Is it a good practice to rethrow the same exception to provide more specific information? For example:

var sitemap = "a string containing an XML document";
try {
   // throw InvalidXmlException if the document is not well formed
} catch (InvalidXmlException e) {
   throw new InvalidXmlException("The sitemap is not well formed: " + e.getMessage());

Providing more context information is always good. But there is an issue in the code that I wanted to point out (perhaps an issue with the API - the underlying exception class). You are not passing the root cause. Don't append e.getMessage() it may be redundant. Instead set the root cause like this

catch(SameExceptionClass e) {
    throw new SameExceptionClass("Some more Details", e);

When this exception gets printed it will contain your message from e and the additional details you just added. If your exception class doesn't accept the root cause consider adding a constructor that can accept it. Not providing root cause leads to problems related to "swallowed" exceptions, where you will not know the real point where the original exception occured.

But yes do this ONLY if you feel you will add more value or more context info in your new exception.

  • 3
    +1, adding outer context information without removing already provided information from the inner levels are exactly the key points to get this right!
    – Doc Brown
    Apr 1 '15 at 20:57
  • 1
    Thanks @Cequiel, please consider "accepting" (green check mark) an answer that answer your question.
    – Y123
    Apr 1 '15 at 23:51
  • I know, but you are a Master :) Sorry about that.
    – Cequiel
    Apr 1 '15 at 23:54
  • +1 Using an Inner Exception is a great way to throw a new exception while preserving the stack trace of the original exception.
    – Derek W
    Apr 2 '15 at 2:09

Generally the rule for exceptions is, don't create a new exception type, and don't re-throw, unless you are sure that the caller is going to be able to do something different with the new information you provide (i.e. you are providing more information, such as a better error message, or you provide information to recover).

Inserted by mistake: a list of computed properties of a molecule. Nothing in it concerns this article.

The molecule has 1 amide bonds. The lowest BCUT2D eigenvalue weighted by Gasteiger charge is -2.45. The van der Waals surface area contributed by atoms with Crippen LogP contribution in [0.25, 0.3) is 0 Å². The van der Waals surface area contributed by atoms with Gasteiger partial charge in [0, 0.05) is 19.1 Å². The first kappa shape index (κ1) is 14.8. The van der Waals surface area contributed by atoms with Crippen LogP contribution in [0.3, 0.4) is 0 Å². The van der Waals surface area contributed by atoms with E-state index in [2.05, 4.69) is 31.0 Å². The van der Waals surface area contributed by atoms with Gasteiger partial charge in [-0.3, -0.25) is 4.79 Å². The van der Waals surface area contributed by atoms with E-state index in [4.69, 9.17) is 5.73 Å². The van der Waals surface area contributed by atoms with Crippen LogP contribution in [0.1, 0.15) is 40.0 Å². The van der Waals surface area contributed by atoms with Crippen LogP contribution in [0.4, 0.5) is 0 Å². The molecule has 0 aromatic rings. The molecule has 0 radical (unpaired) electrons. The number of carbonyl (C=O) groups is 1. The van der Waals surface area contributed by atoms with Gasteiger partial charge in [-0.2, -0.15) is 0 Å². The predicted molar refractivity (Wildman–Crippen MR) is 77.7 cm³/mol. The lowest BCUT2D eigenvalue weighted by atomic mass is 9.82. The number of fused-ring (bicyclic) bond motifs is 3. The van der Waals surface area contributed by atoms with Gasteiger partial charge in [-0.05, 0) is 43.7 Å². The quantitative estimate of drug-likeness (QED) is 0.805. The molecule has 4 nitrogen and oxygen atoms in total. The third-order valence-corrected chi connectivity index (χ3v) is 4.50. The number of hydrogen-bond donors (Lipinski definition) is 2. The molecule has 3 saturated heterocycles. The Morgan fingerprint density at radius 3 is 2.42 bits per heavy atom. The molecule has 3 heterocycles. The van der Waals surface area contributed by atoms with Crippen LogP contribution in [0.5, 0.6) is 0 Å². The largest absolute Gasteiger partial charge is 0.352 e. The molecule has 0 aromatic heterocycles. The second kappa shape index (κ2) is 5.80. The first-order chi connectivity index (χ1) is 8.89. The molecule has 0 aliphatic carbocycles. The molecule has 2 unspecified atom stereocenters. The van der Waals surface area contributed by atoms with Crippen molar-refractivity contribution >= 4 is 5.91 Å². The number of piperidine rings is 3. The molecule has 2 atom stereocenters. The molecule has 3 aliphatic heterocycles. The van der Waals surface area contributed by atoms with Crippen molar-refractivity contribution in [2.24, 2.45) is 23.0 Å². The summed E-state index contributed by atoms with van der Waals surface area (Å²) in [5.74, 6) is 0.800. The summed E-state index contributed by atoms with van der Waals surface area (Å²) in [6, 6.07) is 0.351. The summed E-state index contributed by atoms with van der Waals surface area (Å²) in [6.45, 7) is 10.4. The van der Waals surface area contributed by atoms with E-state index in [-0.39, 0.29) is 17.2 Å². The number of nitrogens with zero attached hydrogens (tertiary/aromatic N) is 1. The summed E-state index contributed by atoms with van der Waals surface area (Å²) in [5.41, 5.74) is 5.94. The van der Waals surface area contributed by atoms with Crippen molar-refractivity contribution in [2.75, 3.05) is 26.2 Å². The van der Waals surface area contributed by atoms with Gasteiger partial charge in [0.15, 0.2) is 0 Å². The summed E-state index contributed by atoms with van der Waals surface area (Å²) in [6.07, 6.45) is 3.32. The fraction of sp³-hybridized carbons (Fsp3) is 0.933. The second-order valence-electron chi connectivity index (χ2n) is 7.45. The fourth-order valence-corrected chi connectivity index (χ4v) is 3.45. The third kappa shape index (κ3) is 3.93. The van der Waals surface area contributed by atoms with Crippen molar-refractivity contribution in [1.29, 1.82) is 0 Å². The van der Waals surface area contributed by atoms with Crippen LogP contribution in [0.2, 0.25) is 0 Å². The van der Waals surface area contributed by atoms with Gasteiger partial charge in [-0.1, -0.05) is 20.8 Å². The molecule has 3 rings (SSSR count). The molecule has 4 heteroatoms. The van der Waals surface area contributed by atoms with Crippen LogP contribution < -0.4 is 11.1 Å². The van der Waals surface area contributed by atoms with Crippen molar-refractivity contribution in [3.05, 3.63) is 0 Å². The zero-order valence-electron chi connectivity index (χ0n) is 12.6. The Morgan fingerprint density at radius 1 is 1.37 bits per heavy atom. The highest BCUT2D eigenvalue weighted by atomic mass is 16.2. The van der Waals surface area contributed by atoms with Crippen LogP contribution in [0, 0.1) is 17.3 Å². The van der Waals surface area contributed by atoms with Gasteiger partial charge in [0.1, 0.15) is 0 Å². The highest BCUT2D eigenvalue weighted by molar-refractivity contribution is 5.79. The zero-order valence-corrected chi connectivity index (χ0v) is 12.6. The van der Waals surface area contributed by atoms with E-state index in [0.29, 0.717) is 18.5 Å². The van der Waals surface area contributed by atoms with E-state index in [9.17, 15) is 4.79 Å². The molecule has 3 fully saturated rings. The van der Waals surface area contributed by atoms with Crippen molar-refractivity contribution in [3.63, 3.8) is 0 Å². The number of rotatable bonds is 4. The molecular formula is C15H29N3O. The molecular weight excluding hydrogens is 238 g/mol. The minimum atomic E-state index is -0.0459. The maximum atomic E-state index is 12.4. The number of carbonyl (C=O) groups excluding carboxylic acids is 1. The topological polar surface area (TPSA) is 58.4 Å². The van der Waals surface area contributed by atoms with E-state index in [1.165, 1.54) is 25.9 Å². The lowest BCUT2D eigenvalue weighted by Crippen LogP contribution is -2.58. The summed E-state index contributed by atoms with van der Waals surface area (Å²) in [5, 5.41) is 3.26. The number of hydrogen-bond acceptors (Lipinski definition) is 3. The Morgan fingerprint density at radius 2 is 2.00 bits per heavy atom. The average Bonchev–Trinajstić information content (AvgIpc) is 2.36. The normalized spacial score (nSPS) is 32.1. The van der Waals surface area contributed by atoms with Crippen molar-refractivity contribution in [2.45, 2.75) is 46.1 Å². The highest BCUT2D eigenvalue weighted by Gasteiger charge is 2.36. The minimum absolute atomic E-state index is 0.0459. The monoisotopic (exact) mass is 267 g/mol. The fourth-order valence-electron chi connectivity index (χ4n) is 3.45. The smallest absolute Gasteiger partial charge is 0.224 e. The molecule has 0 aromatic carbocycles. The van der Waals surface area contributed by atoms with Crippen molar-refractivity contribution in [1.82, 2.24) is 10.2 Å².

There's something else here that no one has mentioned yet: Abstraction. Perhaps more importantly, leaky abstractions?

Does it make sense to let your DataService throw an IO or Database exception? I'd say no, because it "leaks" the underlying implementation to the client code. Your FooController shouldn't care whether DataService is talking to a database or file system. All it needs to know is that the data it asked for couldn't be retrieved. So, yes. Re-throw the exception and add the additional information (properly preserving the stack trace) at the proper level of abstraction. In the example I provided, at the level of the DataService.



If your method is doing something that will be visible to the end user, security becomes a concern. You should never throw low-level exceptions back to the user on distributed systems.

Your catch() statement should encapsulate the low-level error and only write it to a (more) secure logging mechanism. One that is only easily accessible by support personnel, not to the general public.

Then, create and throw a new, generic, exception type that tells the user enough that they can intelligently report it, but doesn't give them the keys to the kingdom.

For all other exceptions, it's generally best to catch the exception at the point where it can actually be handled.

For example: If you have a business class that calls several data classes, the business class may be best suited to actually handle any data exceptions (meaning give them context in the grand scheme of things). So, don't catch in the data classes at all.

Your mileage may vary.


Often the stack trace in an exception is of no value and in such cases no harm is done in throwing a new exception.

If you don't know what happened you of course retain all the data you can for debugging purposes. However, in well-written code there will be few such exceptions, most exceptions will be because the program is a victim of outside forces. If you know what the outside force is that caused the problem the most informative thing to do is tell the user that.

If you know it failed to find the job you just told it to work on why do you care what it was executing? The important information is that the job wasn't found. (I have in mind a case where each job has a directory with some megabytes of data that's not in the database.)

Your Answer

By clicking “Post Your Answer”, you agree to our terms of service, privacy policy and cookie policy

Not the answer you're looking for? Browse other questions tagged or ask your own question.